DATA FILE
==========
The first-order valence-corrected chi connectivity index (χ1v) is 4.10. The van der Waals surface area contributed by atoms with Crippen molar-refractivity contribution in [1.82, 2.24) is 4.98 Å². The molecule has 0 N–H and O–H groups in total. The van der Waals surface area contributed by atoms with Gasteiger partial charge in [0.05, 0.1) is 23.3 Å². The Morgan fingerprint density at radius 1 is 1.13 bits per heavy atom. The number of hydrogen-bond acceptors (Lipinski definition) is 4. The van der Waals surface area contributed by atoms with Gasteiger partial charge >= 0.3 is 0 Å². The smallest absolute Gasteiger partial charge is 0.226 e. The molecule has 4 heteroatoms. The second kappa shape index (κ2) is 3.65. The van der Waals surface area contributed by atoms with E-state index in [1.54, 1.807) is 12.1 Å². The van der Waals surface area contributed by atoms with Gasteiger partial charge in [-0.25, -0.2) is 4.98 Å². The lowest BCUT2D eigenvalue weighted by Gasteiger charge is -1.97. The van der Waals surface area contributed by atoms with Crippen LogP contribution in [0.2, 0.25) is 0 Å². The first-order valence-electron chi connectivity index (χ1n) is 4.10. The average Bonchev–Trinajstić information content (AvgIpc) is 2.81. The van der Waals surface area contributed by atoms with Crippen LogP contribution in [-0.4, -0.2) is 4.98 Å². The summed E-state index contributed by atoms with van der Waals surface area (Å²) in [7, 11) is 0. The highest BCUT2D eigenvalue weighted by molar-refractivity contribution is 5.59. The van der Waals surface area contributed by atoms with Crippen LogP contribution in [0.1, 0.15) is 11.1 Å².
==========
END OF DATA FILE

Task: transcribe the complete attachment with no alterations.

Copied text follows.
The first-order valence-corrected chi connectivity index (χ1v) is 4.10. The van der Waals surface area contributed by atoms with Crippen molar-refractivity contribution in [1.82, 2.24) is 4.98 Å². The molecule has 0 N–H and O–H groups in total. The van der Waals surface area contributed by atoms with Gasteiger partial charge in [0.05, 0.1) is 23.3 Å². The Morgan fingerprint density at radius 1 is 1.13 bits per heavy atom. The number of hydrogen-bond acceptors (Lipinski definition) is 4. The van der Waals surface area contributed by atoms with Gasteiger partial charge >= 0.3 is 0 Å². The smallest absolute Gasteiger partial charge is 0.226 e. The molecule has 4 heteroatoms. The second kappa shape index (κ2) is 3.65. The van der Waals surface area contributed by atoms with E-state index in [1.54, 1.807) is 12.1 Å². The van der Waals surface area contributed by atoms with Gasteiger partial charge in [-0.25, -0.2) is 4.98 Å². The lowest BCUT2D eigenvalue weighted by Gasteiger charge is -1.97. The van der Waals surface area contributed by atoms with Crippen LogP contribution in [0.2, 0.25) is 0 Å². The first-order valence-electron chi connectivity index (χ1n) is 4.10. The average Bonchev–Trinajstić information content (AvgIpc) is 2.81. The van der Waals surface area contributed by atoms with Crippen LogP contribution in [-0.4, -0.2) is 4.98 Å². The summed E-state index contributed by atoms with van der Waals surface area (Å²) in [7, 11) is 0. The highest BCUT2D eigenvalue weighted by molar-refractivity contribution is 5.59. The van der Waals surface area contributed by atoms with Crippen LogP contribution in [0.1, 0.15) is 11.1 Å².